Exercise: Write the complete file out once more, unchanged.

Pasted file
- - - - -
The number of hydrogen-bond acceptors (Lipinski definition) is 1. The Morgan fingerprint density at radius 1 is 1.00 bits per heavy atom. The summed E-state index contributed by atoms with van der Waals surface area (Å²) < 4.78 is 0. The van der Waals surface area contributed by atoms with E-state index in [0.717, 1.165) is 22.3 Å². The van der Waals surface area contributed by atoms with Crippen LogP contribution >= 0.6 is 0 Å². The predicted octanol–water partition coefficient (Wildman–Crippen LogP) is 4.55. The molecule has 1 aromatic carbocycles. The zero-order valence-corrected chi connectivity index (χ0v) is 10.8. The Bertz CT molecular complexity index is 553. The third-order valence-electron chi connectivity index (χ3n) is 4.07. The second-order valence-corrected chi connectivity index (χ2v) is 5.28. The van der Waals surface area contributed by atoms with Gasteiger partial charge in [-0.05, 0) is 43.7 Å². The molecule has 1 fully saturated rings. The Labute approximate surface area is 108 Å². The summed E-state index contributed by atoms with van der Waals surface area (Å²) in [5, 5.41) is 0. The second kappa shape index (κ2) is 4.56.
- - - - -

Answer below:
The number of hydrogen-bond acceptors (Lipinski definition) is 1. The Morgan fingerprint density at radius 1 is 1.00 bits per heavy atom. The summed E-state index contributed by atoms with van der Waals surface area (Å²) < 4.78 is 0. The van der Waals surface area contributed by atoms with E-state index in [0.717, 1.165) is 22.3 Å². The van der Waals surface area contributed by atoms with Crippen LogP contribution >= 0.6 is 0 Å². The predicted octanol–water partition coefficient (Wildman–Crippen LogP) is 4.55. The molecule has 1 aromatic carbocycles. The zero-order valence-corrected chi connectivity index (χ0v) is 10.8. The Bertz CT molecular complexity index is 553. The third-order valence-electron chi connectivity index (χ3n) is 4.07. The second-order valence-corrected chi connectivity index (χ2v) is 5.28. The van der Waals surface area contributed by atoms with Gasteiger partial charge in [-0.05, 0) is 43.7 Å². The molecule has 1 fully saturated rings. The Labute approximate surface area is 108 Å². The summed E-state index contributed by atoms with van der Waals surface area (Å²) in [5, 5.41) is 0. The second kappa shape index (κ2) is 4.56.